Local Coordinates and the Local Immersion Theorem Explained

The way to think about coordinate systems is totally different than we might have treated them in a freshman calculus course or even a course on multivariable calculus course. In this article, I’ll attempt to try and explain how you should think about this topic.

The best way to start is to try and forget everything you know about coordinates from before and dive straight into the definition.


Let \(X\) be a manifold (\(C^{\infty}\)). Then a chart or a local coordinate system is a mapping \(\phi: U \to V\) where \(\phi\) is a diffeomorphism mapping an open subset of \(X\) to an open subset of a euclidean space.

Yes, a coordinate system is simply just a mapping, a function from a piece of a manifold to a piece of a euclidean space. Furthermore, we write \(\phi\) as \((x_1, x_2, …, x_k)\) (with \(k\) being the dimension of \(U\)). In this case, each individual \(x_i\) is called a local coordinate function.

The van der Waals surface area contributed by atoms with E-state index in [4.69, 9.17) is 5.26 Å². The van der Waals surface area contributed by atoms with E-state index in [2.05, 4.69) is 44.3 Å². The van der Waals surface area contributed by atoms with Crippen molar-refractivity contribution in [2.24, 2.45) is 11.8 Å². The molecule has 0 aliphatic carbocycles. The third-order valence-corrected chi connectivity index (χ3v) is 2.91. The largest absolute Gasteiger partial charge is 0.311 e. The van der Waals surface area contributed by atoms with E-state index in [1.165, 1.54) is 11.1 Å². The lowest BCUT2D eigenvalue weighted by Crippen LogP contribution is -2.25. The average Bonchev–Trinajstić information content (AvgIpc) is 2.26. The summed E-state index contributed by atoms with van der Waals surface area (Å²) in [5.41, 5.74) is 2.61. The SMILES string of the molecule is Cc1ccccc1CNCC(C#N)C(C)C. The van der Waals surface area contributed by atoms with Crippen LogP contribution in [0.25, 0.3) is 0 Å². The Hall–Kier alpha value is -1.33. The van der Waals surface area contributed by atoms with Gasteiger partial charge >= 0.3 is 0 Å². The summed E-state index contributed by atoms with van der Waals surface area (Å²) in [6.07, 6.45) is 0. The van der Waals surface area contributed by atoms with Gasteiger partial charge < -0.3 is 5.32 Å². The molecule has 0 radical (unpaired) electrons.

How does this fit in with my previous understanding of coordinates?

You may have thought coordinates as something which was implicitly connected to the space you were working in (e.g. \(\mathbb{R}, \mathbb{R}^2, …\)) in the way that giving a coordinate was the same as pointing out a unique place on the space. This is in fact, still correct. In this case, let \(X = \mathbb{R}^n\) and if our neighbourhood \(U \subset X\) is of dimension \(k\), then we let it be the identity mapping.